A logistics company at Govandi recently lost $16,000, or Rs10.89 lakh, to an unidentified attacker who hacked its official email account to seek an early payment from its client in Italy.
Such frauds are, in cyber lingo, termed man-in-the-middle attack involving hacking an official e-mail account of a company and finding out about its upcoming transactions with other companies.
According to a First Information Report registered (FIR) with the Govandi police station on January 17, the company used to regularly deal with the Italian company. It used to deliver goods received from the foreign client to various addresses in the country.
The representatives of both companies would communicate through e-mails.
The unidentified attack somehow managed to hack the Gmail account of the complainant’s company and sent an email to the Italian company’s representative asking for an early payment.
In the message, he also provided the bank account number in which the money was to be deposited.
The transaction of $16,000 was made in September last year. The company, however, learnt about the fraud when it did not receive money and contacted the client.
They approached the Govandi police station and filed a case. The investigation revealed that the money has been sent to a bank account in a foreign country.
The police are trying to trace to which country this money has been sent.
Long legal process hampers police’s efforts to detect cases as
The number of man-in-middle attack cases rose by 37% to 26 in 2016 from 19 in 2015. While in 2016, victims lost Rs14.54 crore, the amount stood at Rs4. 33 crore in 2015.
All man-in-the-middle cases in 2015 remained undetected. The police attribute it to the cumbersome legal process of a particular country from where the crime was committed and non-cooperation from social networking sites and Internet service providers for personal information and location of overseas servers.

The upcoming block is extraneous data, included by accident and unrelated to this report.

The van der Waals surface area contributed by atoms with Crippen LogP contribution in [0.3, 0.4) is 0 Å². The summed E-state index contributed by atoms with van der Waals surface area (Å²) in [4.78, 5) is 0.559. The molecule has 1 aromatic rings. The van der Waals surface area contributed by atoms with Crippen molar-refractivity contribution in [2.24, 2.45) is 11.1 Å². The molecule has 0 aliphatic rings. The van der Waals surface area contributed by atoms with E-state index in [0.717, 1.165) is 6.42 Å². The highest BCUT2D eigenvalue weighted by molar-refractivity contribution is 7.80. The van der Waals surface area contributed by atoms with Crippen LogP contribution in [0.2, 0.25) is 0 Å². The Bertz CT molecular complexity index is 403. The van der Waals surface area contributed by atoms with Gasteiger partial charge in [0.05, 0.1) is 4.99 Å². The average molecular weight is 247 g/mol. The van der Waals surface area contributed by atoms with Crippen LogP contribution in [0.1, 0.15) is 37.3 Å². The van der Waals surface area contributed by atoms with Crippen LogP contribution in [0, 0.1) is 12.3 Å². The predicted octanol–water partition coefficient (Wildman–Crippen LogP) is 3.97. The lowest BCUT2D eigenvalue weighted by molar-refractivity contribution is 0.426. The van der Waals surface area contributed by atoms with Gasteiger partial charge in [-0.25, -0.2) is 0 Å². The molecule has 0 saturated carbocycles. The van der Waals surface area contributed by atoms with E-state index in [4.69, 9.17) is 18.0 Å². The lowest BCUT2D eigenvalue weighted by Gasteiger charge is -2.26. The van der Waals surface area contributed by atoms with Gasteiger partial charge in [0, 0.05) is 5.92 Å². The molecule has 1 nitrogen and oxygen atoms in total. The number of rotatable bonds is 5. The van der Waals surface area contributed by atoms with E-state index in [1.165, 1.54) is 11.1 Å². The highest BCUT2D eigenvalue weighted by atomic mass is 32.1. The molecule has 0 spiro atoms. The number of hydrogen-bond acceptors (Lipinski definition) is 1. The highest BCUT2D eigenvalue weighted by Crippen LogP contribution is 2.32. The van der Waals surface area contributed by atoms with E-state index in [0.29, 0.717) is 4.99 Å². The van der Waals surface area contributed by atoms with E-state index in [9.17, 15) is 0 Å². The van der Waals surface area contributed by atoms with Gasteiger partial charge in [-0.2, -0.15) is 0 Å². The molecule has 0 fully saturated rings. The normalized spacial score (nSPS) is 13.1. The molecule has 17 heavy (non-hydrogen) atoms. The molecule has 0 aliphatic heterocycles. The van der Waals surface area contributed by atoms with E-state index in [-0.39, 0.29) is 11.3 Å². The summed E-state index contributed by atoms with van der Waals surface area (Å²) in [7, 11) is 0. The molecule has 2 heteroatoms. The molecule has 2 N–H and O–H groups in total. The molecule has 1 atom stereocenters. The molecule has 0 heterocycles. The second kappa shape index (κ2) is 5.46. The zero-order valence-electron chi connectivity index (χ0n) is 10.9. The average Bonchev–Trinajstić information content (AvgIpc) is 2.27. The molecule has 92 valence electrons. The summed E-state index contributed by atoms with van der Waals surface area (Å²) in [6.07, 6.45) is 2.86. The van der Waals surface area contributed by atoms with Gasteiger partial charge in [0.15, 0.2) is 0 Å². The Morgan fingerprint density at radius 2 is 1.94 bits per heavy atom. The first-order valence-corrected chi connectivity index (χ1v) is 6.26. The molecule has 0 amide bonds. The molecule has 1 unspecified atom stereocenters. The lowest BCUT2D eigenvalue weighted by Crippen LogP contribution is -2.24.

These are just the cases which are registered with the police. “There are cases where private firms do not come forward to avoid disrepute,” said cyber expert Ritesh Bhatia.
All bank accounts, where money has been deposited, are in foreign countries. When contacted by the cyber police, these banks authorities take a month to reply and eventually deny giving any information. They ask the police to approach them through legal channel (letters rogatory), which is a lengthy process.
For the legal remedy, the state home department co-ordinates with the central home department. After getting the government’s approval, the police are allowed to write to a foreign country’s court, which give a go-ahead to probe the case.
The legal tangle is, however, not the only stumbling block.
When contacted, internet service providers and social networking sites too take weeks to reply and later ask the police to move court before divulging information about a hacker.